When the people of young Boise City began to involve themselves in what the Idaho Tri-weekly Statesman called “The Tree Mania,” they chose species that were fast-growing and readily available. This usually meant the native cottonwoods that grew abundantly along the banks of the Boise River.
The cottonwoods’ fast growth was a virtue that became a fault. Planted along Boise streets and in people’s yards, they were soon too big for their sites. Moreover, the wood was soft and brittle, and the fluffy cotton for which the tree is named was emitted in clouds by the female trees in spring, becoming a nuisance. The Statesman noted in March 1877 that cottonwood trees were being cut down all over town as “objectionable, now that better varieties have grown to sufficient size to provide shade.” Recommended for planting were the tall and stately Lombardy poplar and several varieties of maple.
In August 1879, the Idaho World reported, “Seventeen months ago Mr. C.S. Kingsley stuck a small Lombarde (sic) poplar twig in the ground in the yard at his residence. It is now eight inches in circumference.”
The Lombardy poplar is named for the Lombardy region of northern Italy, although its more remote origins are the subject of speculation among botanical historians, primarily because it was not introduced into Italy until the 18th century and was unknown to the Romans. The tree became common in temperate regions around the world and was once the most notable tree in the landscape of Boise’s valley. It was planted all across Southern Idaho after irrigation water became available for agriculture and towns such as Twin Falls and Burley were established.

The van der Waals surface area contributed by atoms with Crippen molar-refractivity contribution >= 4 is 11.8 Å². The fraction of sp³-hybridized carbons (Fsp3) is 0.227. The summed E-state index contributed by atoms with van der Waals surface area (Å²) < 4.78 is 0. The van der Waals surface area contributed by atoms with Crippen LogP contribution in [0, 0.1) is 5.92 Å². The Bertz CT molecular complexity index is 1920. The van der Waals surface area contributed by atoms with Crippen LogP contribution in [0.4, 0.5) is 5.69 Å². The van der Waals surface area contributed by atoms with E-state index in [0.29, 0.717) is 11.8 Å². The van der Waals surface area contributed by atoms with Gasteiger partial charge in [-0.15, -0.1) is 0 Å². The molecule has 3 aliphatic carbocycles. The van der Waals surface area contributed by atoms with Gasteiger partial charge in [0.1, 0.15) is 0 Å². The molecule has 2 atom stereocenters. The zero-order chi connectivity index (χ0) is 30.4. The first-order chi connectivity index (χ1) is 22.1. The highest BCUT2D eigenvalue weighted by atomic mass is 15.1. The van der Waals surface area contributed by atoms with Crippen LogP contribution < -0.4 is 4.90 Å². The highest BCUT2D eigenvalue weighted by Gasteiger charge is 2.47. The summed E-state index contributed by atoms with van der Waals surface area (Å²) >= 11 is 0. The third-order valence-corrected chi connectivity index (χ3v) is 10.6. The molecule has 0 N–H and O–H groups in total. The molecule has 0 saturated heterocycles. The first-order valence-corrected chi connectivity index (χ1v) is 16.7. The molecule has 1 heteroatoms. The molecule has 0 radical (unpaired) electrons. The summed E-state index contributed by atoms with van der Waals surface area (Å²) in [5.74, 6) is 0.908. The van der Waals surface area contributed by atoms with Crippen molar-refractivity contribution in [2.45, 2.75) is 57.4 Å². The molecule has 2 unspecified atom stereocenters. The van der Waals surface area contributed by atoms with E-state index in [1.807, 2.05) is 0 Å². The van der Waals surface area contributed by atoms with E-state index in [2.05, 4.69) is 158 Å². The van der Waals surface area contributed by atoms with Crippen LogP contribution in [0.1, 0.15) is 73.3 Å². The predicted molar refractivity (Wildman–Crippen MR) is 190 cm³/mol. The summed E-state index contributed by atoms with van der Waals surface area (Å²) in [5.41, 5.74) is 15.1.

The Statesman reported in June 1882, “The locust trees are blooming about the usual time, notwithstanding the late spring” and followed with: “Boise City may now be said to be in full summer attire. With its numerous shade and fruit trees, few cities on the coast present a more attractive appearance in summer time than does Boise City.”
We have written of the history of fruit trees in earlier columns, and the economic importance of that industry to Boise Valley, and will return to that subject again, but today we are concentrating on the story of our shade trees and how Boise came to be known as “City of Trees.”
In September 1885, the Statesman told its readers: “Our city is overburdened with shade trees. In many places it is like living in a forest. So much timber and so much shade is decidedly unhealthy. The Lombardy poplar is a dirty tree, covered generally at this time of year with little bugs or flies that hop off and get into the houses, so thick they are very annoying and dirty. There are too many of these trees, and it would be better for the city if they were all cut down and made into wood, and other trees planted but not so thick. We need more sunshine. It is far more healthy. We notice that several parties are cutting down these trees, and we are glad to see them do so.”
On June 15, 1886, the paper wrote: “The Lombardy poplar, for many years the only tree planted for shade in Boise City and Valley, are fast being supplanted with maple, elm, box elder, locust, walnut, buckeye and other hard wood trees common to the Ohio and Mississippi Valleys. They are much handsomer and more suitable for shade than Lombardy poplars.”
Many would argue that despite its shortcomings, the tall and slender Lombardy is a beautiful tree and gives a vertical accent to the landscape that Idaho artists like the late Conan Matthews of Boise Junior College found irresistible. I remember well the series of watercolors he painted in the 1950s of Hagerman Valley and its Lombardy poplars.
In April 1887, the Statesman complained that the grounds surrounding the big new territorial Capitol were “unsightly” and needed trees and flowers, for which the Legislature had not provided funding. It suggested that local enterprise take on the job.
In August 1889, the paper reported: “The grounds about the Capitol are rapidly losing their beauty. The leaves are falling and the landscape is returning to an appearance of sagebrush days.” That summer, full-grown shade trees at the Capitol, mostly Lombardy poplars, were cut down “without improving the look of things,” but were necessary to aid the growth of recently planted shade trees of better varieties.